Sunday, March 13, 2011

The Day of the Kilts

We aren't quite sure, but we doubt there is little to no
Irish in our heritage... however, with names like Heath and
White, who knows??? But my father had an affinity for bagpipes and kilts.  'Drove my Italian mother crazy out of her mind  playing his bagpipe records. My father loved this picture taken while on furlow during WW II. As you can see the picture was taken in Scotland. He was always a little embarrassed that he was wearing his Army-issue boots with his kilt. We loved to tease him about his knees showing and wearing a "skirt" but he took it good-naturedly and I enjoyed the twinkle in his eyes. What I believe he saw in the wearing of the kilt were actual warriors of a by-gone era.
Strong men who never feared battle.
That would be my father.
When my father passed away in October of 2008 I was determined that he would have a bagpiper at his funeral. He would escort my father's casket in and out of the church and then to the cemetery. He would have loved it!
I know he did.
Wednesday we will celebrate the "wearing of the green" and
we will eat Colcannon.
Believe me... here in deep south Texas it is difficut to find much that is Irish here, so what I know is only from research. This recipe is from a Tyler Florence show from several years ago. I have prepared this twice for church and it's been a hit both times.


Tyler Florence

3 lbs. potatoes, scrubbed
2 sticks butter
1 1/4 cups hot milk

Freshly ground black pepper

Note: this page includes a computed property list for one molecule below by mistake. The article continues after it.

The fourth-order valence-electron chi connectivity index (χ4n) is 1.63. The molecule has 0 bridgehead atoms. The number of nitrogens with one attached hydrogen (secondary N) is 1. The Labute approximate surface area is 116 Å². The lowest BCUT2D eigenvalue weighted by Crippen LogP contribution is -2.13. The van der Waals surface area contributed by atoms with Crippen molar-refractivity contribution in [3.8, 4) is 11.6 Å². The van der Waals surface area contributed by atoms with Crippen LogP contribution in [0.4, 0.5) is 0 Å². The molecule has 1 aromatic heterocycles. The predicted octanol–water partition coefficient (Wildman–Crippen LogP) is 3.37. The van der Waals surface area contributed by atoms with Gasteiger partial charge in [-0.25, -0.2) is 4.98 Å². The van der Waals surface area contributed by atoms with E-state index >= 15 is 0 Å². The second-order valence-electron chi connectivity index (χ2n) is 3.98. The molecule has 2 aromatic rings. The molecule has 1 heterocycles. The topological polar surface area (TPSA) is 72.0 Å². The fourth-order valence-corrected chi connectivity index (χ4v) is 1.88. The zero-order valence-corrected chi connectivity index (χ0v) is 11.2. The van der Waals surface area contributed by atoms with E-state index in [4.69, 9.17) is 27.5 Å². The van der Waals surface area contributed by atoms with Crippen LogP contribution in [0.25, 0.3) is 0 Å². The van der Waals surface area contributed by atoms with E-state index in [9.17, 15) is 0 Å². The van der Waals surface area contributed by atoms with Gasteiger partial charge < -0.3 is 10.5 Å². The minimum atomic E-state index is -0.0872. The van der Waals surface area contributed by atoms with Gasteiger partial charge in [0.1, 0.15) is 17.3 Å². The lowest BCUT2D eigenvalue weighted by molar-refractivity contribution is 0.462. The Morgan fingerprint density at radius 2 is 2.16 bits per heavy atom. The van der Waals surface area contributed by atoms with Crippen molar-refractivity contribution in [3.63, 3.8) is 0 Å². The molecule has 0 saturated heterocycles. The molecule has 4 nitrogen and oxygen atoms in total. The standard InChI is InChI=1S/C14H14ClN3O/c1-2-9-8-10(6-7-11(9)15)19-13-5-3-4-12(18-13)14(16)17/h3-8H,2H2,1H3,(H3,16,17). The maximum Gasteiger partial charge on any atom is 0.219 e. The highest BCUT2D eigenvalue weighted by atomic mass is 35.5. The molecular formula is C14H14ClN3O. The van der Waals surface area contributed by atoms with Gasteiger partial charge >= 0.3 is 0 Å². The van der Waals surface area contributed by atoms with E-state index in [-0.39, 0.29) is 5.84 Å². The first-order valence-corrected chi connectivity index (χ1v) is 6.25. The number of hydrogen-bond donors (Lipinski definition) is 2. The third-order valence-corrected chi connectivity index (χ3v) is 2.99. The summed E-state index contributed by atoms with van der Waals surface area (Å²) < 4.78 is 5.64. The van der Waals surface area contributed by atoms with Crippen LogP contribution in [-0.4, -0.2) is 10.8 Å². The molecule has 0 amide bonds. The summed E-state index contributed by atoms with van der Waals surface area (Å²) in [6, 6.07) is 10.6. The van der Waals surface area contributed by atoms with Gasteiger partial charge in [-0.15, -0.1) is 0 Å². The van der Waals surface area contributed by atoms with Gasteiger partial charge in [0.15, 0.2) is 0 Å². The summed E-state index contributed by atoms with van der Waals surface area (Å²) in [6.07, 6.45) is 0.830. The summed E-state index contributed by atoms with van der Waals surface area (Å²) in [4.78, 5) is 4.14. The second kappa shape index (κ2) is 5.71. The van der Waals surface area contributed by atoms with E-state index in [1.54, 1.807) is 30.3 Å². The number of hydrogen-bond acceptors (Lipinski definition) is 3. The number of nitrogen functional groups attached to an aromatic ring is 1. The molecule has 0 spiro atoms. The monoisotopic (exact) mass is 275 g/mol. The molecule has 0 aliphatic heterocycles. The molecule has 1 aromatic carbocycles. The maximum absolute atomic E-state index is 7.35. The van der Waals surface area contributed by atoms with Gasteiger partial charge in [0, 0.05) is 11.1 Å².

1 head cabbage, cored and finely shredded
1 (1-pound) piece ham or bacon, cooked the day before
4 scallions, finely chopped
Chopped parsley leaves, for garnish

Steam the potatoes in their skins for 30 minutes. Peel them using a knife and fork. Chop with a knife before mashing. Mash thoroughly to remove all the lumps. Add 1 stick of butter in pieces. Gradually add hot milk, stirring all the time. Season with a few grinds of black pepper.

Boil the cabbage in unsalted water until it turns a darker color. Add 2 tablespoons butter to tenderize it. Cover with lid for 2 minutes. Drain thoroughly before returning it to the pan. Chop into small pieces.

Put the ham in a large saucepan and cover with water. Bring to the boil and simmer for 45 minutes until tender. Drain. Remove any fat and chop into small pieces.

Add cabbage, scallions, and ham to mashed potatoes, stirring them in gently.

Serve in individual soup plates. Make an indentation on the top by swirling a wooden spoon. Put 1 tablespoon of butter into each indentation. Sprinkle with parsley.